homo on the James, and has ever since been
a wise, enterprising, prosperous citizen.
S TERMS, $1.50 PER ANNUM.
) SI.OO for Six Months.
\\ vv\\su\e C\u\WYuw s.
Several of the Western States have every
spring an arbor day, appointed by the
(Governor, and devoted to the planting of trees
along the highways.
A German girl of Sheboygan, Wisconsin,
has been married to a Chippewa Indian, and
has followed him to the lodges of his tribe,
where she dwells with him in the usual attire
ot a squaw.
The Rev. Mr. Titus, of Indianapolis, chal
lenges anybody to take the negative of the
following proposition in a public discussion :
Resolved, 1 hat it is right for a minister
to take all the people are willing to dve
A Berlin pipe manufacturer recently pre
sented Bismarck with a superb meerschaum
pipe, bearing the Prince’s arms. .The latter
returned it with a note from his secretary,
saying .that when he waited a pipe he could
afford to buy one.
The heavy duties imposed in Germany
in consequence of Bismarck’s new tariff liavo
largely developed smuggling in German ports,
and proportionately the number of arrests,
prosecutions, and sentences of lino and im
prisonment. In Bremen a bloody conflict
occurred recently between smugglers and
The circus manager who advertised for
the handsomest woman in the United States
has chosen from among the applicants Louise
Montague. She is a singer in variety shows,
a beauty of the brunette type, and a favorite
of the Bowery youths. She will represent
Lalla Rookh in a street pageant.
A Vermont clergyman makes the future
of good Christians clear by saying : “ After
crossing the mystic river, we shall goon from
the man to the angel, from the angel to the
archangle, from the archangel to the celestial,
from the celestial to the divine, and then,
gathering the stars in clusters aboutour heads,
dream out the endless dream of eternity.”
The following is from an advertisement
published at Bristol. Conn.: “ Lost, strayod,
or stolen from his bereaved household, "one
red-headed man, five feet and eight inches tall,
full set of false teeth on upper jaw, and one
real one on lower jaw. Please cause said
man to be arrested and returned to his bereav
Nevada farmers are in a quandary. When
those in Carson valley began to plough they
found that they were turning up whole beds
of grasshoppers. The Virginia Chronicle says
that if they cultivate the crops they wHV bo
eaten by the grasshoppers, and if they dp not
stir the soil they will have no crops. Farmers
have suspended ploughing to oonsidor tho
There is a division in the First Congre
gational Church at Bangor, Me. One of the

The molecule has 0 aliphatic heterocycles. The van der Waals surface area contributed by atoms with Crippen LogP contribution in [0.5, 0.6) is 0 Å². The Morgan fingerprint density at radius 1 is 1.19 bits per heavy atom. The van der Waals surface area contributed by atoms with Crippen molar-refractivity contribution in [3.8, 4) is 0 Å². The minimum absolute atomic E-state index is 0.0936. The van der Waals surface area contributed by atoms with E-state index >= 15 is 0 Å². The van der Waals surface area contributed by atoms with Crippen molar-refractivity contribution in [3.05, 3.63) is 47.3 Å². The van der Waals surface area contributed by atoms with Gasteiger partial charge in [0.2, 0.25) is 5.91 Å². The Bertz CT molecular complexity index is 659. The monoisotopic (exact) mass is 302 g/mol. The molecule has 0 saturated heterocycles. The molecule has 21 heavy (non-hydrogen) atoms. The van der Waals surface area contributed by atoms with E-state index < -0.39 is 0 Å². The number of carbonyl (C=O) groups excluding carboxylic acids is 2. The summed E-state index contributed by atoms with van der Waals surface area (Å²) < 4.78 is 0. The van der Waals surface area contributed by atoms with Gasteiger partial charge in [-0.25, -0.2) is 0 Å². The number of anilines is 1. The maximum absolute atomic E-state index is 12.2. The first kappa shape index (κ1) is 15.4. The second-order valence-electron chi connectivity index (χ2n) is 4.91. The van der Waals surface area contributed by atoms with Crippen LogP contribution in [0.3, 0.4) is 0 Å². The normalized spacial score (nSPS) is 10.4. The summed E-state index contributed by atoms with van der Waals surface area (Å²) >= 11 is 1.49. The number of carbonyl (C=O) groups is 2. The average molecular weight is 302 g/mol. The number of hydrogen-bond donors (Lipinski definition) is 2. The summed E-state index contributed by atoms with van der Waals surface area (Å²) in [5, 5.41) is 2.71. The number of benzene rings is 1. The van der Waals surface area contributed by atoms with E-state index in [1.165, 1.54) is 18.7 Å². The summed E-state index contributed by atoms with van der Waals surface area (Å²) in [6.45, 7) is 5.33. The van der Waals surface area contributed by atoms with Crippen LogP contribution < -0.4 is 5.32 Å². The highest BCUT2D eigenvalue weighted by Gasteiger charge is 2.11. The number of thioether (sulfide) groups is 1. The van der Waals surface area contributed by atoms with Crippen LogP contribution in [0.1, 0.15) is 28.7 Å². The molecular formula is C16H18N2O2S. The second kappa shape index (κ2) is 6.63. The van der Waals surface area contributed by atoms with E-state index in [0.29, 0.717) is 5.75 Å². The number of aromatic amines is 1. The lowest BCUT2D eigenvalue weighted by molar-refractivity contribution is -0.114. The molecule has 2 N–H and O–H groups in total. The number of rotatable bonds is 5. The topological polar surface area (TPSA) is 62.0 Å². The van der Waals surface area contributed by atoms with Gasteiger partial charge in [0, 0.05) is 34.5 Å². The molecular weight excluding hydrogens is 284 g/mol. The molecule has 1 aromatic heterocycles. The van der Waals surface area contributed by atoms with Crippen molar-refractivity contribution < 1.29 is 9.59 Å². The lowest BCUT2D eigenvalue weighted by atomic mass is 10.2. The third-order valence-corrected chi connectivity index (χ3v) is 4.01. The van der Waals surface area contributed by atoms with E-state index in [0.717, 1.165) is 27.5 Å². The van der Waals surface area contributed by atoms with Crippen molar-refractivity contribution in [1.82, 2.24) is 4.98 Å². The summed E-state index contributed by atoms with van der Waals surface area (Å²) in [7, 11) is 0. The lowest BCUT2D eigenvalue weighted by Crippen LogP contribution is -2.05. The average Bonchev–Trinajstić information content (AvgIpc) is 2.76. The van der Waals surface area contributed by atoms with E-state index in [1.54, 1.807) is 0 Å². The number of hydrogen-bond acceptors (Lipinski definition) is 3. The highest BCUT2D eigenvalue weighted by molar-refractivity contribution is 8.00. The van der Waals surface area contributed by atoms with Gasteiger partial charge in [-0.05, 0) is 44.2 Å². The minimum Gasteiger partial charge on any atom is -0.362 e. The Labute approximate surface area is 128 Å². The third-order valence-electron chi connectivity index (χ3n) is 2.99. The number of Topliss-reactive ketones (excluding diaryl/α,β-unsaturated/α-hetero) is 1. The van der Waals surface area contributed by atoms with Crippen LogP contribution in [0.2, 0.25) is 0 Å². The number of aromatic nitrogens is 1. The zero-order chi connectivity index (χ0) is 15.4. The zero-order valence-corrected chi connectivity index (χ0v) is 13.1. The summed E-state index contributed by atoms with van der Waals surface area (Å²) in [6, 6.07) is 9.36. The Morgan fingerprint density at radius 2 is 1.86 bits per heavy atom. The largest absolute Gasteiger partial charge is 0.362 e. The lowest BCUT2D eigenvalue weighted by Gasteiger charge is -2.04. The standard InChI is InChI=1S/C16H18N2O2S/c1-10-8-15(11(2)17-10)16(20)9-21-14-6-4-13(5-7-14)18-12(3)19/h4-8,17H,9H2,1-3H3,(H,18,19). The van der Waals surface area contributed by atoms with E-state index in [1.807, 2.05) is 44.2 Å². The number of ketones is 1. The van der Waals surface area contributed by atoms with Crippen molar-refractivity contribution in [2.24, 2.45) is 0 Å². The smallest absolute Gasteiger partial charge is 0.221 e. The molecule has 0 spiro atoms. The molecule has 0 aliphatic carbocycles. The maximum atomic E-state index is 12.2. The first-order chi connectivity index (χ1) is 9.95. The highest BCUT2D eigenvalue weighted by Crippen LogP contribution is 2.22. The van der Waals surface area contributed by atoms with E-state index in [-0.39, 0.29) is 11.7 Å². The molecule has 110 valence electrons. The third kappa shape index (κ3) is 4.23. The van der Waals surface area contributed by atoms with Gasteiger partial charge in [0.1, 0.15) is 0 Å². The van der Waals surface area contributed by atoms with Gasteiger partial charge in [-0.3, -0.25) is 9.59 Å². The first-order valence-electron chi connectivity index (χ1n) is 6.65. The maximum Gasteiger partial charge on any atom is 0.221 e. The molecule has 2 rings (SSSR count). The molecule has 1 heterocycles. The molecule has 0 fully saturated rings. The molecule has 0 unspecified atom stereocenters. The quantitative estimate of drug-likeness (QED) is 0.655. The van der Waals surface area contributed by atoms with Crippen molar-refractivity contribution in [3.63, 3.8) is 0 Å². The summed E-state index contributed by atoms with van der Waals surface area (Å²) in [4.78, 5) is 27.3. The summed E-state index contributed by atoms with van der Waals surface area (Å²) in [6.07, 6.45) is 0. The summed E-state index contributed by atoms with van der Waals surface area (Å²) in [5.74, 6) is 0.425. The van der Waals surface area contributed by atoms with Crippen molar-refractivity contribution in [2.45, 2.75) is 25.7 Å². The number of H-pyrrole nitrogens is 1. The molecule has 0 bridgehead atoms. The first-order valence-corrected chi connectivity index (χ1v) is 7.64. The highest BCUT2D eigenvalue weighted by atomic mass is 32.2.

accusations against the pastor is that, after
modestly retiring from a meeting while resolu
tions in his praise were being discussed, ho
listened to and watched the proceedings
through the crack of a door.
A man built a house worth SIO,OOO at
Andover, Mass., without spending a dollar,
lie bought all the material on six months’
credit, and at the end of that time reffused to
pay. All the stuff was fast in the house,
which he had sold to his wife. The labor was
obtained on the same plan, and even tho
widow who boarded the workmen was
swindled. The man lives placidly in his
fine residence, but is not greatly loved by his
The new Emperor of Russia has a passion
for economy. As Czarewitch lie looked after
every penny, and in his palace there was
neither waste nor extravagance. lie groaned
over the lavish generosity of his father to the
very questionable gang, who had only to mako
debts for their imperial master to pay them.
One thing at least is certain, that the Emperor
will wage a war of extermination against'
speculators, and will not allow any friends or
Ministers of his to dip their hands into the
Lord Beaconsfield had two brothers—
James, deceased, and Ralph. lie never as
sociated with any of his kindred, but he ap
pointed James, in 1852, when he became
Chancellor o£ the Exchequer, a Commissioner
of Inland Revenue, the salary of which is
.£2,000 a year, and his brother Ralph was, at
his request, appointed by Lord Chancellor
Cairns, in 1867, deputy clerk of the House
of Lords, the salary of which is £1,200. They
both, particularly James, bore a strong like
ness to their remarkable brother.
The question is asked along the Pacific
coast, What is to be the future of Nevada,
if, as seems more than likely, the Comstock
mines are wholly exhausted ? The State has
a population of scarcely 50,000, and offers
few inducements to new settlers, especially
if her mines are used up. Only a few patches
and streaks of the land are fit for agriculture,
and pot much is good for stock raising. Even
the small population now possessed by tho
State is diminishing, many of tho miners
about the Comstock migrating to California,
Arizona, and Colorado. The expense of con
ducting a State Government is very burden
some under tho circumstances, and it is
thought that a return to the condition of a
Territory will be considered an imperative
necessity before long.
A negro maniac started out at St. James,
La., brandishing a long knife, and declaring
that he had been deputed by heaven to kill
everybod}'. He stabbed four persons in going
as many miles. A mounted messenger was
sent ahead to give warning of his coming,
and the people locked themselves in their
houses. At length a company of men, armed
with guns, was hastily formed. They lay in
ambush to shoot the madman when he camo
along. But Jules Dufresne said it was a
shame to slay him in cold blood, in view of
the fact that he was irresponsible, and offered
to capture him alone, without taking his life.
Taking only a club, Dufresne faced the negro
in the road, and after a desperate struggle